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"Analysis of a high-throughput yeast two-hybrid system and its use to predict the function of intracellular proteins encoded within the human MHC class III region."

Lehner B, Semple JI, Brown SE, Counsell D, Campbell RD, Sanderson CM



Published Feb. 1, 2004 in Genomics volume 83 .

Pubmed ID: 14667819

Abstract:
High-throughput (HTP) protein-interaction assays, such as the yeast two-hybrid (Y2H) system, are enormously useful in predicting the functions of novel gene-products. HTP-Y2H screens typically do not include all of the reconfirmation and specificity tests used in small-scale studies, but the effects of omitting these steps have not been assessed. We performed HTP-Y2H screens that included all standard controls, using the predicted intracellular proteins expressed from the human MHC class III region, a region of the genome associated with many autoimmune diseases. The 91 novel interactions identified provide insight into the potential functions of many MHC genes, including C6orf47, LSM2, NELF-E (RDBP), DOM3Z, STK19, PBX2, RNF5, UAP56 (BAT1), ATP6G2, LST1/f, BAT2, Scythe (BAT3), CSNK2B, BAT5, and CLIC1. Surprisingly, our results predict that 1/3 of the proteins may have a role in mRNA processing, which suggests clustering of functionally related genes within the human genome. Most importantly, our analysis shows that omitting standard controls in HTP-Y2H screens could significantly compromise data quality.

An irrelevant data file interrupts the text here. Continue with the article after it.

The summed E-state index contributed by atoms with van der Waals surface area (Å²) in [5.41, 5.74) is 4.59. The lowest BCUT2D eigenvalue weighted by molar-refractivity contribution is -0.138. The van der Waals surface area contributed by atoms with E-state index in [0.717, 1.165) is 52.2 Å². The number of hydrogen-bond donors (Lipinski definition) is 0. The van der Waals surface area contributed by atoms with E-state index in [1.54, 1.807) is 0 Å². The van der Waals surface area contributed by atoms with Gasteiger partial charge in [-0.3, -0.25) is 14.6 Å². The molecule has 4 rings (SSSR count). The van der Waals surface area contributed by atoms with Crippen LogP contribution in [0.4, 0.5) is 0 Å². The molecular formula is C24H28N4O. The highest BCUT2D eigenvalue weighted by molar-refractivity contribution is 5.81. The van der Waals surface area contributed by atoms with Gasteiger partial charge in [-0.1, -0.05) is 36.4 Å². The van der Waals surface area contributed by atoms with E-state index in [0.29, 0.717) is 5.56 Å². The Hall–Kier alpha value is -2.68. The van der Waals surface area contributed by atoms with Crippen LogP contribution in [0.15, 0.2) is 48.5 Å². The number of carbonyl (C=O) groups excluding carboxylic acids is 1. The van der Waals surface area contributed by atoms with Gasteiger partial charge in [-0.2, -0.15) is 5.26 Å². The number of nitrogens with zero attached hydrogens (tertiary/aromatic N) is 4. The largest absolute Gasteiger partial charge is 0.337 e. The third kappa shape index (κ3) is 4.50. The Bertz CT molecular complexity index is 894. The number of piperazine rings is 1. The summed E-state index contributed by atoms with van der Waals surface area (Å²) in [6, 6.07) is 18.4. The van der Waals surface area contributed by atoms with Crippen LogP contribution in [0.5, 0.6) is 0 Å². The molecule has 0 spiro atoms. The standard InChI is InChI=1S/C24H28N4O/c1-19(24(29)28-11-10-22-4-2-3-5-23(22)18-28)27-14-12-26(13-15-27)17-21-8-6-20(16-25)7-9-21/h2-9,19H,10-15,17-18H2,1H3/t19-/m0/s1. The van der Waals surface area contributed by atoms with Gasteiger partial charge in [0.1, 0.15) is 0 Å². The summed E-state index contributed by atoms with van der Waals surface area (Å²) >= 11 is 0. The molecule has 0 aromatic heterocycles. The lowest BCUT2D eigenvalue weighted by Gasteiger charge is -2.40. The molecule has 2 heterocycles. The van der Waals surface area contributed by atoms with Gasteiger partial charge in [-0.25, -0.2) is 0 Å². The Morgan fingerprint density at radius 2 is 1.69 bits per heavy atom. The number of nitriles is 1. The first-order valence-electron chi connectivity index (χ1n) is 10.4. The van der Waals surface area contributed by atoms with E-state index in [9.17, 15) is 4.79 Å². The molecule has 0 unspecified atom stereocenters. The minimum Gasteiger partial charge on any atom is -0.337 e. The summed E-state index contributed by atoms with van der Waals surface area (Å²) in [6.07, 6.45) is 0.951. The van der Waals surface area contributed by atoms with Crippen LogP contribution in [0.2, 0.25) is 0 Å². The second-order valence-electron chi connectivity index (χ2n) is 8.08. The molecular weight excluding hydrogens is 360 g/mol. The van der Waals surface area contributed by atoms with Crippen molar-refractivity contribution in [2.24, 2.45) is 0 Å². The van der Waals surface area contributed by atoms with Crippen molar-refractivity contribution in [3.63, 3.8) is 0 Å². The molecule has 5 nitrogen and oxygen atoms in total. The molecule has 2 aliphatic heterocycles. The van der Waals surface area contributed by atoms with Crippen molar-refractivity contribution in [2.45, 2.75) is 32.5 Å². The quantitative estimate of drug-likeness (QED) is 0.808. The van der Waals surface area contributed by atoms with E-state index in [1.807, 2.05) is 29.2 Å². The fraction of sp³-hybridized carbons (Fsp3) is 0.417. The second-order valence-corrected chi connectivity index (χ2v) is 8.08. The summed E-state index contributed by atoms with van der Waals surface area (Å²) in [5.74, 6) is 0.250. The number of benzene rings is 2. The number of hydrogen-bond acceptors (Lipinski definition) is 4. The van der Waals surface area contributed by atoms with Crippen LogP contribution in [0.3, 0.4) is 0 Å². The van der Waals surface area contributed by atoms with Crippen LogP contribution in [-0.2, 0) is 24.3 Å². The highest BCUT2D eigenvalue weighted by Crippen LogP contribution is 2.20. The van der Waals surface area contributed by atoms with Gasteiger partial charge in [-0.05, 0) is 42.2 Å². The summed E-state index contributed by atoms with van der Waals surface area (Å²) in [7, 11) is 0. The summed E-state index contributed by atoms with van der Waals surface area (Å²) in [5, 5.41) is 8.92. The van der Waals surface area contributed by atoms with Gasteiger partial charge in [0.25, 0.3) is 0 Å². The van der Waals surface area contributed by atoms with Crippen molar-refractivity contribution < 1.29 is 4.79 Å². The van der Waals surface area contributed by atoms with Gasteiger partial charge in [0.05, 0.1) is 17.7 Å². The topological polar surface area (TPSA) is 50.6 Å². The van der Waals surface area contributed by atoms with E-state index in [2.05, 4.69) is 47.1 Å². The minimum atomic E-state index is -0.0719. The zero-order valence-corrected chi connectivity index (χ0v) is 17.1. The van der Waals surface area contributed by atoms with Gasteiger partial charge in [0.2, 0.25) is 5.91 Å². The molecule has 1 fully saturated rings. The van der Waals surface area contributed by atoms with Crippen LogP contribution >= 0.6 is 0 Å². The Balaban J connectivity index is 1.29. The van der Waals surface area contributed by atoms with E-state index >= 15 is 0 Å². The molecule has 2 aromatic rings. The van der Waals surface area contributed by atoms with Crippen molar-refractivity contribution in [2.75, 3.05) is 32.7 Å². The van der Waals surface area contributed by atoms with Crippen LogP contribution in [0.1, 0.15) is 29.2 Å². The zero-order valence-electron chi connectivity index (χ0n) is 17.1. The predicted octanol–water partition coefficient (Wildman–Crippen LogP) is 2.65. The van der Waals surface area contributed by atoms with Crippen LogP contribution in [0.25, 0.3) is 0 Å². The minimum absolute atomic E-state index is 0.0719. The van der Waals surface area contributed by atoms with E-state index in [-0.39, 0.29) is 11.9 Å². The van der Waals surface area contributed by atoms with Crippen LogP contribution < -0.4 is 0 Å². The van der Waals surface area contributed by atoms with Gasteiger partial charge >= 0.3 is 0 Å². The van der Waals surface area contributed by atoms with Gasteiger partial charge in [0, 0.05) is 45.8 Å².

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Last modification of this entry: Oct. 6, 2010

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